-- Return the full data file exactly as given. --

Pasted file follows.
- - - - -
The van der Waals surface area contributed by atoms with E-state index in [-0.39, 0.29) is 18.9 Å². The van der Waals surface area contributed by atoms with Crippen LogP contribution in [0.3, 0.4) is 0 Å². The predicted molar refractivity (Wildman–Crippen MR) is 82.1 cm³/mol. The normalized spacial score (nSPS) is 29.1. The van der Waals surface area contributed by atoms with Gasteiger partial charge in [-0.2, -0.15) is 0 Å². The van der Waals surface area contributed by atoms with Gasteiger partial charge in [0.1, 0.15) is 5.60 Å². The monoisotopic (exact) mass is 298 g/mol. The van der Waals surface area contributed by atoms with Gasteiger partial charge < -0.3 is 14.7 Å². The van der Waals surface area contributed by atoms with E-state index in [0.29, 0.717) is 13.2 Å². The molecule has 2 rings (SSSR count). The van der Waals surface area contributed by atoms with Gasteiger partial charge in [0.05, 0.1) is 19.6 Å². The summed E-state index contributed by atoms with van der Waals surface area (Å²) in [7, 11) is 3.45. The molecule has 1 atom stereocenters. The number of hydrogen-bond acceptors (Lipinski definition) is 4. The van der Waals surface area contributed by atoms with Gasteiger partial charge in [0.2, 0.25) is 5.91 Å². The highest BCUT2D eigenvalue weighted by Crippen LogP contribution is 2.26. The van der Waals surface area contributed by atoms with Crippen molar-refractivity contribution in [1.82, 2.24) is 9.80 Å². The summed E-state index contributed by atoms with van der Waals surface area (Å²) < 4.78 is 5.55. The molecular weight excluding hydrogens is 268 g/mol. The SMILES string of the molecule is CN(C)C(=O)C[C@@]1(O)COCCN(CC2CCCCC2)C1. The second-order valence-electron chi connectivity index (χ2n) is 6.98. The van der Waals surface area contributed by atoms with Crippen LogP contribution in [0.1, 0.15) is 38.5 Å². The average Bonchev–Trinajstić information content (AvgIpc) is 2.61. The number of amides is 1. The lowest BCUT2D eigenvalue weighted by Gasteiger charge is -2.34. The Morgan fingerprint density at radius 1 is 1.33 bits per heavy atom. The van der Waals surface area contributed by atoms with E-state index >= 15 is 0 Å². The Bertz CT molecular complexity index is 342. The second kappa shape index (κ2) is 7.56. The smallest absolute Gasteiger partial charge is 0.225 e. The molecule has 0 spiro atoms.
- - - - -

The van der Waals surface area contributed by atoms with E-state index in [-0.39, 0.29) is 18.9 Å². The van der Waals surface area contributed by atoms with Crippen LogP contribution in [0.3, 0.4) is 0 Å². The predicted molar refractivity (Wildman–Crippen MR) is 82.1 cm³/mol. The normalized spacial score (nSPS) is 29.1. The van der Waals surface area contributed by atoms with Gasteiger partial charge in [-0.2, -0.15) is 0 Å². The van der Waals surface area contributed by atoms with Gasteiger partial charge in [0.1, 0.15) is 5.60 Å². The monoisotopic (exact) mass is 298 g/mol. The van der Waals surface area contributed by atoms with Gasteiger partial charge < -0.3 is 14.7 Å². The van der Waals surface area contributed by atoms with E-state index in [0.29, 0.717) is 13.2 Å². The molecule has 2 rings (SSSR count). The van der Waals surface area contributed by atoms with Gasteiger partial charge in [0.05, 0.1) is 19.6 Å². The summed E-state index contributed by atoms with van der Waals surface area (Å²) in [7, 11) is 3.45. The molecule has 1 atom stereocenters. The number of hydrogen-bond acceptors (Lipinski definition) is 4. The van der Waals surface area contributed by atoms with Gasteiger partial charge in [0.2, 0.25) is 5.91 Å². The highest BCUT2D eigenvalue weighted by Crippen LogP contribution is 2.26. The van der Waals surface area contributed by atoms with Crippen molar-refractivity contribution in [1.82, 2.24) is 9.80 Å². The summed E-state index contributed by atoms with van der Waals surface area (Å²) < 4.78 is 5.55. The molecular weight excluding hydrogens is 268 g/mol. The SMILES string of the molecule is CN(C)C(=O)C[C@@]1(O)COCCN(CC2CCCCC2)C1. The second-order valence-electron chi connectivity index (χ2n) is 6.98. The van der Waals surface area contributed by atoms with Crippen LogP contribution in [0.1, 0.15) is 38.5 Å². The average Bonchev–Trinajstić information content (AvgIpc) is 2.61. The number of amides is 1. The lowest BCUT2D eigenvalue weighted by Gasteiger charge is -2.34. The Morgan fingerprint density at radius 1 is 1.33 bits per heavy atom. The van der Waals surface area contributed by atoms with E-state index >= 15 is 0 Å². The Bertz CT molecular complexity index is 342. The second kappa shape index (κ2) is 7.56. The smallest absolute Gasteiger partial charge is 0.225 e. The molecule has 0 spiro atoms.